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    Thames House, the headquarters of the British Security Service (MI5) is seen in London, Britain October 22, 2015

    UK Police Have Information on Substance in Salisbury Incident - Home Secretary

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    Alleged Poisoning Attack on Russian Ex-Spy Skripal in UK (225)
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    UK police have more information regarding the substance which left former Russian intelligence officer Sergei Skripal and his daughter in critical condition in Salisbury, UK Home Secretary Amber Rudd said Wednesday.

    "We do know more about this substance. We must let the police carry on this work, and they will share more information this afternoon," Rudd said as quoted by Sky News.

    The statement comes after earlier this day, the UK Metropolitan Police said that Skripal and his daughter remained in critical condition.

    "They are currently being treated at hospital for suspected exposure to an unknown substance. Both remain in a critical condition in intensive care," the statement read.

    According to the police, cordons have been put in place "at a further scene near Solstice Park in Amesbury. This is linked to the investigation and is a precautionary measure."

    "Officers have carried out CCTV enquiries and spoken to a number of people as part of the inquiry, and they are now appealing to anybody who visited Salisbury town centre and surrounding areas on Sunday afternoon and has not yet spoken to police to get in touch. They are keen to speak to anyone who visited Zizzi restaurant on Castle Street and The Bishop’s Mill pub in The Maltings," the statement read.

    Earlier this day, The Times newspaper reported that UK police and MI5 security service were considering various versions of the Salisbury incident involving Sergei Skripal, including a state-sponsored assassination and a personal dispute.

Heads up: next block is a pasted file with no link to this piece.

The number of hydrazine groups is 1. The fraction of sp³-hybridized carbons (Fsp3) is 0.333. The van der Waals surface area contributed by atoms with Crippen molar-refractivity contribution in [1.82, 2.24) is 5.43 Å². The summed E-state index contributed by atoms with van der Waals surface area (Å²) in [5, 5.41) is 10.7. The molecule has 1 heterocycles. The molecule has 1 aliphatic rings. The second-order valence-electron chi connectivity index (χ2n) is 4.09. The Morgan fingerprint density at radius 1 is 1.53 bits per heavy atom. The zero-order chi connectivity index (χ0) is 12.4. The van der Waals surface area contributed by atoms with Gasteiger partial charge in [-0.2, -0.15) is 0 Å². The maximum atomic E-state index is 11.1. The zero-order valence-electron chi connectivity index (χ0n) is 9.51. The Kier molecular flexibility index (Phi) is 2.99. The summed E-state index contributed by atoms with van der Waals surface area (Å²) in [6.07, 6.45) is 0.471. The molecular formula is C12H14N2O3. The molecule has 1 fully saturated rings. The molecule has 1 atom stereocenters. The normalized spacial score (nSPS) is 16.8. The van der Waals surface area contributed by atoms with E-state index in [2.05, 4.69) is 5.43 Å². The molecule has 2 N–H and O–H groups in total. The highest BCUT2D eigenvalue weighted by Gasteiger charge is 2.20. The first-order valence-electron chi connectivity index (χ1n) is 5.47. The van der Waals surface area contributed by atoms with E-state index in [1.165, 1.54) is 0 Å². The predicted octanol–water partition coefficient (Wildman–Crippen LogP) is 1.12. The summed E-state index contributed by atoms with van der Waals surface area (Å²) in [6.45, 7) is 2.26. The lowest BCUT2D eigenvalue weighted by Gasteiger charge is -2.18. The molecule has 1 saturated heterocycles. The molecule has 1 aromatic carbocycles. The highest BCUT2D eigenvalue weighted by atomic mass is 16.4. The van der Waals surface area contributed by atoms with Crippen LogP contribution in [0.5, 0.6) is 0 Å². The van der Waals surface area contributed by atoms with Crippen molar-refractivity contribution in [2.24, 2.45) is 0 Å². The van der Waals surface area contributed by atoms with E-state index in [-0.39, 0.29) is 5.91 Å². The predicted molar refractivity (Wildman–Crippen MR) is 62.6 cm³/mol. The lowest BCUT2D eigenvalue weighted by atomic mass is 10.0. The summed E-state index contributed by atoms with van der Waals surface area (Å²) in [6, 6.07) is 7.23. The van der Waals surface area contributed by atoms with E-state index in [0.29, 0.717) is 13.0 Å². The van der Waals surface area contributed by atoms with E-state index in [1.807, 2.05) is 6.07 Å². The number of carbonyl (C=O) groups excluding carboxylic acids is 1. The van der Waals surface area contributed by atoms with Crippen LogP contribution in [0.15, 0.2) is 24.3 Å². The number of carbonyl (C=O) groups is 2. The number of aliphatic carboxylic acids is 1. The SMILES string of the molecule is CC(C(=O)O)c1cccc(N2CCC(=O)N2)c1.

According to the newspaper, citing its sources in the UK government, apart from state-sponsored assassination attempt the police are also considering alternative theories, for example, that the murder might have been set up in order to undermine the image of Russia and President Vladimir Putin.

    The investigators plan to look into the deaths of Skripal's wife, who passed away from cancer in 2012, and his son, who died last year in St. Petersburg, as part of the probe, the news outlet added.

    Moscow's Reaction

    Commenting on the situation, Russian Foreign Ministry spokeswoman Maria Zakharova said that the suspected contamination incident is being used to fuel the anti-Moscow campaign.

    “The fact that the incident was immediately used to fuel the anti-Russian campaign in Western media is particularly noteworthy, the speculations are spread even before the situation is clarified,” Zakharova told a briefing, adding that Moscow did not have any information about the cause of the incident.

    The spokeswoman noted that Russia had not received any official requests from the United Kingdom for its assistance in the investigation into the case so far.

    "We do not possess information about what could have caused this [incident]. At the same time, we want to draw your attention to the fact that the incident with Skripal has been immediately put to use to further promote a anti-Russian campaign in Western media space… This is not the first time when something like this has happened. For example, do you know how the story with [oligarch Boris] Berezovsky or [financier Alexander] Perepilichnyy ended? Of course not… We did not receive any information through official channels, either," Zakharova told a briefing.

    On Tuesday, Kier Pritchard, the temporary chief constable of Wiltshire Police, said that the major version of the Salisbury incident had not been established so far.

    READ MORE: Moscow Urges UK to Probe Ex-'Spy' Skripal's Case Before Blaming Russia — Reports

    On Monday, Wiltshire police said that a man and a woman were found unconscious on a bench at a shopping center in Salisbury, adding that both people were "in a critical condition" and being treated for suspected exposure to an unknown substance. It was then confirmed that the man was Skripal, who was granted asylum in the United Kingdom after a US-Russia spy exchange, while the woman was his daughter Yulia.

    Kremlin spokesman Dmitry Peskov refused to comment on the media reports about Moscow's alleged involvement in Skripal's possible poisoning, adding that such accusations "were not long in coming." He added that Moscow was "open to cooperation" in the investigation into the case.

    In 2006, Skripal was sentenced in Russia to 13 years in prison for cooperating with the UK Secret Intelligence Service MI-6 and transferring names of Russian intelligence agents working undercover in Europe. In 2010, then Russian President Dmitry Medvedev signed a decree pardoning Skripal.

    Topic:
    Alleged Poisoning Attack on Russian Ex-Spy Skripal in UK (225)

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